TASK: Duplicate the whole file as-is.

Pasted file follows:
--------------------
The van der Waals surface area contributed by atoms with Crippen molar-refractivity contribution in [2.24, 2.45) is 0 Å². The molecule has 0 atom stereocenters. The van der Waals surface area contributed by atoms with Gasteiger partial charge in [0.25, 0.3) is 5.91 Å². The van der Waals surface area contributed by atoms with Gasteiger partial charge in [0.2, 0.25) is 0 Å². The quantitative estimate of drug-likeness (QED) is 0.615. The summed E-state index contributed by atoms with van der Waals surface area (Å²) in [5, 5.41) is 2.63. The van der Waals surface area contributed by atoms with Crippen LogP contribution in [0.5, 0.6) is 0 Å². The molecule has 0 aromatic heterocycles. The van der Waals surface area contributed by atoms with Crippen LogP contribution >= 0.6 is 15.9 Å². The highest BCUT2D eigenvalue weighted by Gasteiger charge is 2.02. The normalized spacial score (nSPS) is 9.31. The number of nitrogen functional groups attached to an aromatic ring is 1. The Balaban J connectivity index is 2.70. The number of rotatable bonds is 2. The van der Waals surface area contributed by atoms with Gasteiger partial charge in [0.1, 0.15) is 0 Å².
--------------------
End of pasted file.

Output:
The van der Waals surface area contributed by atoms with Crippen molar-refractivity contribution in [2.24, 2.45) is 0 Å². The molecule has 0 atom stereocenters. The van der Waals surface area contributed by atoms with Gasteiger partial charge in [0.25, 0.3) is 5.91 Å². The van der Waals surface area contributed by atoms with Gasteiger partial charge in [0.2, 0.25) is 0 Å². The quantitative estimate of drug-likeness (QED) is 0.615. The summed E-state index contributed by atoms with van der Waals surface area (Å²) in [5, 5.41) is 2.63. The van der Waals surface area contributed by atoms with Crippen LogP contribution in [0.5, 0.6) is 0 Å². The molecule has 0 aromatic heterocycles. The van der Waals surface area contributed by atoms with Crippen LogP contribution >= 0.6 is 15.9 Å². The highest BCUT2D eigenvalue weighted by Gasteiger charge is 2.02. The normalized spacial score (nSPS) is 9.31. The number of nitrogen functional groups attached to an aromatic ring is 1. The Balaban J connectivity index is 2.70. The number of rotatable bonds is 2. The van der Waals surface area contributed by atoms with Gasteiger partial charge in [0.1, 0.15) is 0 Å².